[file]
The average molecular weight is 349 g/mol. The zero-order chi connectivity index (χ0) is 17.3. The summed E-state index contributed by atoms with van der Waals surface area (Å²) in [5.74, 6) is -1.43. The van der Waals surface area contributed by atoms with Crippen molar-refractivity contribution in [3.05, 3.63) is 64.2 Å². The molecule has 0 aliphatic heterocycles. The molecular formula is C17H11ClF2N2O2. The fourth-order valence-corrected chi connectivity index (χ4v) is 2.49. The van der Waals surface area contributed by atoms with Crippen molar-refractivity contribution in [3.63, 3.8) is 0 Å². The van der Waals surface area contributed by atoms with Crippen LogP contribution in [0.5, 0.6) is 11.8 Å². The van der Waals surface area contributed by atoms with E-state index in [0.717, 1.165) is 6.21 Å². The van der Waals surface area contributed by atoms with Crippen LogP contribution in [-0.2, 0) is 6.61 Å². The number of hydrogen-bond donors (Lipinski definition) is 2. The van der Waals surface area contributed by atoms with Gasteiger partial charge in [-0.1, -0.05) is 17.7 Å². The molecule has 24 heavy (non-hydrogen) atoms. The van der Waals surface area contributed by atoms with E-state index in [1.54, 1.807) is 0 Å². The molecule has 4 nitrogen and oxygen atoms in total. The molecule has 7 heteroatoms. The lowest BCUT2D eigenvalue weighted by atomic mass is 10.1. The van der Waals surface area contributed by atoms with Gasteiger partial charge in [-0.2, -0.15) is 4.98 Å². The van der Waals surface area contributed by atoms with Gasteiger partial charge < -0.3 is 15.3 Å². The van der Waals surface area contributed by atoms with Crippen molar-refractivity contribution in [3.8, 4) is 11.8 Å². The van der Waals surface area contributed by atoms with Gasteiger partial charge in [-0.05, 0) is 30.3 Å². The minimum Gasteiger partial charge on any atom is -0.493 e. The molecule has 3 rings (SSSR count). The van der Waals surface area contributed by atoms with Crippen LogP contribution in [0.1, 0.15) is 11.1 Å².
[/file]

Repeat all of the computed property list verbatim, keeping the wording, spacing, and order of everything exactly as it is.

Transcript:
The average molecular weight is 349 g/mol. The zero-order chi connectivity index (χ0) is 17.3. The summed E-state index contributed by atoms with van der Waals surface area (Å²) in [5.74, 6) is -1.43. The van der Waals surface area contributed by atoms with Crippen molar-refractivity contribution in [3.05, 3.63) is 64.2 Å². The molecule has 0 aliphatic heterocycles. The molecular formula is C17H11ClF2N2O2. The fourth-order valence-corrected chi connectivity index (χ4v) is 2.49. The van der Waals surface area contributed by atoms with Crippen molar-refractivity contribution in [3.63, 3.8) is 0 Å². The van der Waals surface area contributed by atoms with Crippen LogP contribution in [0.5, 0.6) is 11.8 Å². The van der Waals surface area contributed by atoms with E-state index in [0.717, 1.165) is 6.21 Å². The van der Waals surface area contributed by atoms with Crippen LogP contribution in [-0.2, 0) is 6.61 Å². The number of hydrogen-bond donors (Lipinski definition) is 2. The van der Waals surface area contributed by atoms with Gasteiger partial charge in [-0.1, -0.05) is 17.7 Å². The molecule has 24 heavy (non-hydrogen) atoms. The van der Waals surface area contributed by atoms with E-state index in [1.54, 1.807) is 0 Å². The molecule has 4 nitrogen and oxygen atoms in total. The molecule has 7 heteroatoms. The lowest BCUT2D eigenvalue weighted by atomic mass is 10.1. The van der Waals surface area contributed by atoms with Gasteiger partial charge in [-0.2, -0.15) is 4.98 Å². The van der Waals surface area contributed by atoms with Gasteiger partial charge < -0.3 is 15.3 Å². The van der Waals surface area contributed by atoms with Crippen molar-refractivity contribution in [3.8, 4) is 11.8 Å². The van der Waals surface area contributed by atoms with Gasteiger partial charge in [-0.05, 0) is 30.3 Å². The minimum Gasteiger partial charge on any atom is -0.493 e. The molecule has 3 rings (SSSR count). The van der Waals surface area contributed by atoms with Crippen LogP contribution in [0.1, 0.15) is 11.1 Å².